When CTCFL was expressed in the presence of endogenous CTCF, a total of 986 genes were significantly deregulated (lfc > 1 and fdr < 0.01) (Fig. 2f, Additional file 2: Table S1). Most CTCFL-regulated genes are not controlled by CTCF and vice versa, since there was little overlap between genes deregulated by induction of CTCFL in the absence of endogenous CTCF (CTCFL U versus ID) and those altered by depletion of endogenous CTCF (CTCF U versus I) (Additional file 1: Figure S2C-E). Of interest, 146 out of 219 genes found in the overlapping subset were regulated by CTCF and/or CTCFL binding at the promoters, 76 of which had overlapping binding sites. Analysis of CTCF- (U versus I) and CTCFL (U versus D)-mediated changes in gene expression in the context of promoter binding demonstrated 36.2% and 50.8% of alterations, respectively (Additional file 1: Figure S3A). Because CTCF was bound to many more sites than CTCFL (Fig. 2c), there was an increase in the number of genes deregulated in the CTCFL (U versus ID) cohort compared to the CTCFL (U versus D) subset (Fig. 2f, Additional file 1: Figure S2C,D). It is important to note that without the degron system it would not have been possible to examine the interplay between CTCF and CTCFL.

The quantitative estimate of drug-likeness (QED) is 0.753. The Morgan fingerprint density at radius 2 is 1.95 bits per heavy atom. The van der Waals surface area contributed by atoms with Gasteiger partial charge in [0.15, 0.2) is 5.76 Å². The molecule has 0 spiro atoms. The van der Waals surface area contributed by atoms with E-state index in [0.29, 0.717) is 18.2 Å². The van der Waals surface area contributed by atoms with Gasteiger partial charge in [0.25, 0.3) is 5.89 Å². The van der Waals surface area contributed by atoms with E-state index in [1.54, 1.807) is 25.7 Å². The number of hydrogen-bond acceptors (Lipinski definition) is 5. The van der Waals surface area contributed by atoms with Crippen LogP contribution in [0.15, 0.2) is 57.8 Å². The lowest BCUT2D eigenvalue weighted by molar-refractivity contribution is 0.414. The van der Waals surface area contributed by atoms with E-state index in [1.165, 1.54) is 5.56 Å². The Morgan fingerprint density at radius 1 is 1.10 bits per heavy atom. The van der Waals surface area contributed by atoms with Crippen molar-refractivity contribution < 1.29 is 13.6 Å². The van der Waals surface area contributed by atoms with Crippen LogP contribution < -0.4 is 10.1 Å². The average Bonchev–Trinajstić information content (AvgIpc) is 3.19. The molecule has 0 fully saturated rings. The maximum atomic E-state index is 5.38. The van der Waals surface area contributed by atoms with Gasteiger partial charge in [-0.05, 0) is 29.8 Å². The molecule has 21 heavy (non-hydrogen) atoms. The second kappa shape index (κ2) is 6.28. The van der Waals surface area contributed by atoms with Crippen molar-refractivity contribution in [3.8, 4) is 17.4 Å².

Taken together, these data demonstrate that CTCFL has more of a preference for binding promoters than CTCF, which highlights the functional differences of the two factors. Furthermore, when CTCF is located at promoters, we found that binding preferentially occurs at CTCF+CTCFL overlapping sites, suggesting that CTCFL binding sites may be functionally distinct from the CTCF-only bound sites.
Interaction with RNA is not essential for the binding of CTCFL to chromatin